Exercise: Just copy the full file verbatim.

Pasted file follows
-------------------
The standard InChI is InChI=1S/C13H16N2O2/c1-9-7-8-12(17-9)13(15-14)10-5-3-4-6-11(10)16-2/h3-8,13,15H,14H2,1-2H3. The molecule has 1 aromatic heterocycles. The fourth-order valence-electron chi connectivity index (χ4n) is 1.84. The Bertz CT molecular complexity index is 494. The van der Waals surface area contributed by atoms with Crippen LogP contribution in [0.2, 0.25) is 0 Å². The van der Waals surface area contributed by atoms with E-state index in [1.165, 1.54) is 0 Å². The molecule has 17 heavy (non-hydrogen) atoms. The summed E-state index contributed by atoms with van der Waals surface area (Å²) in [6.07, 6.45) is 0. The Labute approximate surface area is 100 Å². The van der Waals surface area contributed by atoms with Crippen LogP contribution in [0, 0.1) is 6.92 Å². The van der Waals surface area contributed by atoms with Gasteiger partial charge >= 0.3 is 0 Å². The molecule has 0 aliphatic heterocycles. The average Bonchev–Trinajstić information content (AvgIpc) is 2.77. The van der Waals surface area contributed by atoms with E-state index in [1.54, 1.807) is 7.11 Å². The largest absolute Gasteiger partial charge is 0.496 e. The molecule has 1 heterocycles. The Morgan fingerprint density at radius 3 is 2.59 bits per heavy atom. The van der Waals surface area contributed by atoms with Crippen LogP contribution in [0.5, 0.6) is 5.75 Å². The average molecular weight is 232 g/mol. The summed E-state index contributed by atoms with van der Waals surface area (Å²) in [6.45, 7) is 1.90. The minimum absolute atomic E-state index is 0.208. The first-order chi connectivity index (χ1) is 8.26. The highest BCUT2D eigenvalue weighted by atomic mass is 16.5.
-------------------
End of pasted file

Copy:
The standard InChI is InChI=1S/C13H16N2O2/c1-9-7-8-12(17-9)13(15-14)10-5-3-4-6-11(10)16-2/h3-8,13,15H,14H2,1-2H3. The molecule has 1 aromatic heterocycles. The fourth-order valence-electron chi connectivity index (χ4n) is 1.84. The Bertz CT molecular complexity index is 494. The van der Waals surface area contributed by atoms with Crippen LogP contribution in [0.2, 0.25) is 0 Å². The van der Waals surface area contributed by atoms with E-state index in [1.165, 1.54) is 0 Å². The molecule has 17 heavy (non-hydrogen) atoms. The summed E-state index contributed by atoms with van der Waals surface area (Å²) in [6.07, 6.45) is 0. The Labute approximate surface area is 100 Å². The van der Waals surface area contributed by atoms with Crippen LogP contribution in [0, 0.1) is 6.92 Å². The van der Waals surface area contributed by atoms with Gasteiger partial charge >= 0.3 is 0 Å². The molecule has 0 aliphatic heterocycles. The average Bonchev–Trinajstić information content (AvgIpc) is 2.77. The van der Waals surface area contributed by atoms with E-state index in [1.54, 1.807) is 7.11 Å². The largest absolute Gasteiger partial charge is 0.496 e. The molecule has 1 heterocycles. The Morgan fingerprint density at radius 3 is 2.59 bits per heavy atom. The van der Waals surface area contributed by atoms with Crippen LogP contribution in [0.5, 0.6) is 5.75 Å². The average molecular weight is 232 g/mol. The summed E-state index contributed by atoms with van der Waals surface area (Å²) in [6.45, 7) is 1.90. The minimum absolute atomic E-state index is 0.208. The first-order chi connectivity index (χ1) is 8.26. The highest BCUT2D eigenvalue weighted by atomic mass is 16.5.